Kurt Gödel was a brilliant mathematician and philosopher, whose Incompleteness Theorems made him one of the most important mathematicians of his time. However, he also suffered from poor health, beginning with an episode of rheumatic fever at the age of six. He remained convinced he had never fully recovered and was known for being paranoid, anxious, and depressed. He suffered several nervous breakdowns throughout his life.
Gödel was born in Brünn, Austria-Hungary (now Brno, Czech Republic) in 1906. At 18 he began his intellectual career studying theoretical physics, mathematics, and philosophy at the University of Vienna. In 1924, Vienna was a thriving intellectual hub, and he was surrounded by a group of well-known thinkers that composed the famous Vienna Circle.
Under the supervision of one of the leaders of the Vienna Circle, Hans Hahn, Gödel completed his doctoral dissertation at the age of 23. In it, he argued that the set of formal mathematical systems known as first-order logic can be proved to be true through a system called formal deduction. Despite his brilliance, Gödel never felt that he fit in with the Vienna Circle, since his theistic beliefs clashed with the popular ideas of logical positivism, which argued that the only real knowledge is that which can be demonstrated empirically.
In 1931, he published what is known as Gödel’s incompleteness theorems. The Stanford Encyclopedia Encyclopedia of Philosophy explains the two theorems this way:
“The first incompleteness theorem states that in any consistent formal system F within which a certain amount of arithmetic can be carried out, there are statements of the language of F which can neither be proved nor disproved in F. According to the second incompleteness theorem, such a formal system cannot prove that the system itself is consistent (assuming it is indeed consistent).”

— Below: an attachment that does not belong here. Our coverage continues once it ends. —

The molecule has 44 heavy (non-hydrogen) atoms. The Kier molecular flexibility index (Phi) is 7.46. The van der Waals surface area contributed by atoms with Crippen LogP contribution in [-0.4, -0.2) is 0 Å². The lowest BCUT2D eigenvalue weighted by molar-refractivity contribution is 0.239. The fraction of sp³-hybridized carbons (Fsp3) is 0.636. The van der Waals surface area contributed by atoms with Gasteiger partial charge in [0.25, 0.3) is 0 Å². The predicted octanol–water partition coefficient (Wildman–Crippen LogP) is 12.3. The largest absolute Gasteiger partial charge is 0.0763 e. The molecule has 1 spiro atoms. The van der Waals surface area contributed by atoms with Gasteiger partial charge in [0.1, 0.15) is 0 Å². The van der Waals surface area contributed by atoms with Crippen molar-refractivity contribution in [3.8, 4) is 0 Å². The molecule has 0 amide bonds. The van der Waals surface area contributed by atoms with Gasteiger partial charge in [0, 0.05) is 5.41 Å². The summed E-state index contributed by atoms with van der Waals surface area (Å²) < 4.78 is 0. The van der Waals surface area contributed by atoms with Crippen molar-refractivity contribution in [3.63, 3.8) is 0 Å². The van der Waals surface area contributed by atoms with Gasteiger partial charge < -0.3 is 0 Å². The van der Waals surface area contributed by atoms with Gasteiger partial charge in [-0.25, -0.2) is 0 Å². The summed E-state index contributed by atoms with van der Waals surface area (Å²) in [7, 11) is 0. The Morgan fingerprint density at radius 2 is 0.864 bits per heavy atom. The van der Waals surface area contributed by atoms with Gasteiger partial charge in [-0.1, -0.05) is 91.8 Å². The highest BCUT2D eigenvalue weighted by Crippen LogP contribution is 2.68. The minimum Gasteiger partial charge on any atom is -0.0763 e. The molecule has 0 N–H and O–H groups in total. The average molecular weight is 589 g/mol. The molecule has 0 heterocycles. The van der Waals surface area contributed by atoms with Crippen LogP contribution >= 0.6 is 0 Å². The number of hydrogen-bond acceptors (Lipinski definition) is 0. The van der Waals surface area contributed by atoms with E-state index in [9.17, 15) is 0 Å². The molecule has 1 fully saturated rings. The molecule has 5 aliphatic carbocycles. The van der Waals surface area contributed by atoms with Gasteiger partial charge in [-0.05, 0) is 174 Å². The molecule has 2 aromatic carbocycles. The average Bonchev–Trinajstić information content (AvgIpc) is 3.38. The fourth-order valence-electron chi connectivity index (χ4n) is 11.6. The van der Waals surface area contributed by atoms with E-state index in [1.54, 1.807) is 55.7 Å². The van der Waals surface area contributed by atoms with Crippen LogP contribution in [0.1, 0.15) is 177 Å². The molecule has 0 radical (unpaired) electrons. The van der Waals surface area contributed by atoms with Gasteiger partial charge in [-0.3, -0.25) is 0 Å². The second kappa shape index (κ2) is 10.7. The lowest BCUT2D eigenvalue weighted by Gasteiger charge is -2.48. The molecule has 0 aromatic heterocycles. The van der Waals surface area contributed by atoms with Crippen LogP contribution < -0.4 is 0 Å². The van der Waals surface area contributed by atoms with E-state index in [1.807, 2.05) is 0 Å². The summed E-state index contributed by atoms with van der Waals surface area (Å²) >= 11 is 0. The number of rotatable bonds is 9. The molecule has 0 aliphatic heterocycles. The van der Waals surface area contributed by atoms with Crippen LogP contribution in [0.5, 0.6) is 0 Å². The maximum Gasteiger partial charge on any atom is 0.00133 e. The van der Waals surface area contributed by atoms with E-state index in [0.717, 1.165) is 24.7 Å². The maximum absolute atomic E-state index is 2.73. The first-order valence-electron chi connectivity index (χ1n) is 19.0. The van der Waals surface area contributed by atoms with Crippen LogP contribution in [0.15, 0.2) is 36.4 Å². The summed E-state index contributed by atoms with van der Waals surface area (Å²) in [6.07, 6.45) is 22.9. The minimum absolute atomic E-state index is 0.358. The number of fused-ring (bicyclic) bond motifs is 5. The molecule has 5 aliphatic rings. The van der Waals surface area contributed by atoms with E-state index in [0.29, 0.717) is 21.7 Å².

Gödel argued that an axiom statement that is taken to be true can never truly be proven or complete within its own system. In any given system, at least one axiom must be false or unproven. This theorem made him internationally famous, and he began giving mathematical lectures around the world starting in 1933. He gave his first lecture in the United States that year, where he first met Albert Einstein. The two struck up a close friendship that continued until Einstein died in 1955.
However, while Kurt Gödel continued to tour and lecture, his mental health was becoming increasingly unstable. In 1938, he had barely returned to lecturing after suffering from a particularly bad depressive episode when Nazi Germany annexed Austria. Unable to secure a position at the University of Vienna and facing conscription into the German army, Gödel married his longtime girlfriend, a dancer named Adele Nimbursky, and move with her to the United States. Einstein helped recommend him to a position at Princeton University, where he began teaching at the Institute for Advanced Studies. Throughout the 1940s, Gödel settled at the university, teaching and continuing to publish his mathematical theories.
He became a United States citizen in 1947, and continued to work at the Institute, eventually becoming a full professor in 1953. Throughout the 1950s and 1960s, Gödel turned his attention from mathematics to philosophy, publishing several papers on Platonism and the belief that mathematical systems can provide descriptions of even abstract objects. Although his philosophical views were never as widely accepted as his mathematical theorems, Gödel remained a well-respected mathematician and professor, being promoted to emeritus professor at Princeton in 1976.
Despite his successful career, Kurt Gödel’s mental health never seemed to stabilize. Towards the end of his life, Gödel’s paranoia only grew. He became very suspicious of all food, and was convinced that someone was trying to poison him. He refused to eat any meals that had not first been tasted by his wife. However, when she became ill in 1977 and had to be hospitalized for six months, Gödel simply refused to eat anything at all, effectively starving himself to death. He died on Jan. 14, 1978 of malnutrition, weighing only 65 pounds.
Next, read about Greek philosopher Zeno’s mind-bending paradoxes. Then, check out eight of history’s most famous recluses.